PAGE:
I've been to Thailand four times now. Aside from dining at Nahm, a Thai restaurant from an Australian Chef that originally opened in London, I have mostly stuck to street food, casual eateries, and cooking classes in Thailand.
This trip, we decided to try something different. After spending a few days in a fishing town outside of Bangkok, we traveled back to Bangkok to dine at a few places. One of the places we decided to try was Paste, recommended a food enthusiast friend.
Paste Bangkok has won its share of accolades. Chef Bongkoch ‘Bee’ Satongun won Best Female Chef in Asia by 50 Best in 2018. Paste is also listed No. 28 in Asia's 50 Best. The restaurant holds one Michelin Star.
Chef Bee and her husband Jason Bailey cook what they call "heirloom cuisine." Throughout many years of studying Thai cuisine, the couple came across old forgotten recipes and lost techniques that they decided to being back. Chef Bee continues to travel to rural parts of Thailand, constantly learning more about forgotten traditions, recipes, and cooking techniques. She then takes these ideas and researches and refines them in her own kitchen.
The final product of all that work culminates into a meal at Paste.
A Welcome Drink and Amuse Bouche
We started with a refreshing welcome drink of a beautiful chrysanthemum and butterfly pea flower soda served with a seaweed crisp with crab. It was a lovely start to the meal.
Paste Tasting Menu
We moved onto a refreshing course of watermelon topped with ground salmon "powder" with fried shallots, salmon roe, and roasted galangal powder. The ground salmon reminded me of Chinese pork floss (in texture), and had a sweetness to it.
Our next bite was a rice cracker topped with roasted duck, nutmeg and sawtooth coriander. I liked how the topping had a nice mixture of Thai flavors and textures, a complex mixture of herbs, crunch, spicy, salty, sweet, and sour.
Next we enjoyed crunchy cured deep fried rice balls with sour sausage, kaffir lime zest, red curry paste, pork cracklings, river weed and rose pepper leaf.
A watermelon rind and fish roe soup with sea bass and jicama dumplings came next, inspired by a recipe from Snidwongse Family Cookbook, 1968. The soup reminded me a bit of tom yum soup, but less sour.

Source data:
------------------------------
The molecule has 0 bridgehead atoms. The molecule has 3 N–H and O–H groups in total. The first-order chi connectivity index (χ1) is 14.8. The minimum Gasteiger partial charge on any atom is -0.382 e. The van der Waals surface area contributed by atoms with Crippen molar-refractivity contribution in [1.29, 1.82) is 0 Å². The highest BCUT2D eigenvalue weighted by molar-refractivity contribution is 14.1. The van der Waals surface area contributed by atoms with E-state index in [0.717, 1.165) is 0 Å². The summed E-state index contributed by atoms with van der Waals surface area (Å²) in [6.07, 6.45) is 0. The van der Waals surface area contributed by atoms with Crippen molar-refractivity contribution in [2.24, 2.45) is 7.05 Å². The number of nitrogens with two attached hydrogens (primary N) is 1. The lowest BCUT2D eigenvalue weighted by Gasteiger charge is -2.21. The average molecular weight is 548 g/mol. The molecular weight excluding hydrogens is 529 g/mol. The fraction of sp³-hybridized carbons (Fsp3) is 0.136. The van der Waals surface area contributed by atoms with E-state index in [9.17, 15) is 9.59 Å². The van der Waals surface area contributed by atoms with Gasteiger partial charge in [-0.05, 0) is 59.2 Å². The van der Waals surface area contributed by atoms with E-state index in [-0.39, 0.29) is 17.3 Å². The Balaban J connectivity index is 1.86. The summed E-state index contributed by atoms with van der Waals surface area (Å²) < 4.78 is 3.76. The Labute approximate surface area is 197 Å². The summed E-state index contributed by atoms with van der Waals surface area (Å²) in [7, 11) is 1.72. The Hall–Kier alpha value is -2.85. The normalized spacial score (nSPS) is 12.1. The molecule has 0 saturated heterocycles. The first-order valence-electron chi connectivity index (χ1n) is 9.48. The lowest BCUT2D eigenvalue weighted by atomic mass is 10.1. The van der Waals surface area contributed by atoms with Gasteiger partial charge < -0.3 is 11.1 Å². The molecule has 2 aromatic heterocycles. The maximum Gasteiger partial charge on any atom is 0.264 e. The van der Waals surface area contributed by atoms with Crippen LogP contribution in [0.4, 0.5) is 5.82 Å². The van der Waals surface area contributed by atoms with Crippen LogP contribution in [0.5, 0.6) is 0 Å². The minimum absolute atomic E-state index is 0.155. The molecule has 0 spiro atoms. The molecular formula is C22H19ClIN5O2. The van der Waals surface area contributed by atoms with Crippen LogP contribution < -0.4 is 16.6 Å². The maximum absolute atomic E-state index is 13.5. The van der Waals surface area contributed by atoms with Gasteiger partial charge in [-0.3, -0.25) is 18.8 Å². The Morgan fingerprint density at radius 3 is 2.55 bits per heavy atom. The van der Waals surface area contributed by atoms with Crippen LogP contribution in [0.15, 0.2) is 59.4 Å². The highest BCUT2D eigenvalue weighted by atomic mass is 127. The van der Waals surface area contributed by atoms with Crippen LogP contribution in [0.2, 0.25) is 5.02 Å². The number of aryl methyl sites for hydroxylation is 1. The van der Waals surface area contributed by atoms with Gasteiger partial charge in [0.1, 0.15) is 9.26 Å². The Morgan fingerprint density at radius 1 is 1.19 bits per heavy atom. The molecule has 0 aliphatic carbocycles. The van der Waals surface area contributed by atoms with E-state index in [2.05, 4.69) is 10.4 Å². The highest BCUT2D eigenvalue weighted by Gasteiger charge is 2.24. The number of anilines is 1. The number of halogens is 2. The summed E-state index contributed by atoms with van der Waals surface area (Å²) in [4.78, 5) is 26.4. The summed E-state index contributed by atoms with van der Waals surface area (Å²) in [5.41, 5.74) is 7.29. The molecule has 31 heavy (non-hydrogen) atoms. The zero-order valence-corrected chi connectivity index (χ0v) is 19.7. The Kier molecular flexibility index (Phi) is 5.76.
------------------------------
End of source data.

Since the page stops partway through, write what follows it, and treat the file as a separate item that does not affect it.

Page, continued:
Our next course was a chive root salad with Canadian live lobster from the tank, morel mushrooms, Asian citron, air-dried sea beans and white turmeric. This dish was excellent, and I especially loved the vibrant flavors that came from the mixture of herbs.
This next dish, a crab curry, was phenomenal. Made with Spanner crab, salted duck egg, fresh light coconut cream, hairy eggplant and lime leaves. Organic fruits and herbs were displayed ever so meticulously on the side of the bowl.
The tiny green chilis were a standout and added so much flavor to the dish.
‘Singhol curry’ slow roasted goat with a large array of dry spices, fragrant pandanus, som saa-Asian citron juice and young dill. This dish had a stronger coconut cream flavor and was less spicy. It was OK, but not one of our favorites. We much preferred the crab curry.
Dessert consisted of coffee sorbet, coconut cream, cookie crumble, and palm sugar ice cream. I loved the cookie crumble and overall I enjoyed the dessert.
We ended with a fudgy, hazelnut chocolate bite.
General Thoughts and Additional Information - Paste Bangkok
We had a lovely meal. The service was pleasant (though I did have a difficult time understanding the server's English accent), and the food was creative and fun.
There is an a la carte menu as well as several different tasting menus. Unfortunately, some of the tasting menu required four people, so we could not order those. We decided to order the two-person tasting menu, 3,100 baht / person (about USD $100), minimum 2 people required.
3rd Floor, Gaysorn, 999 Ploenchit Rd.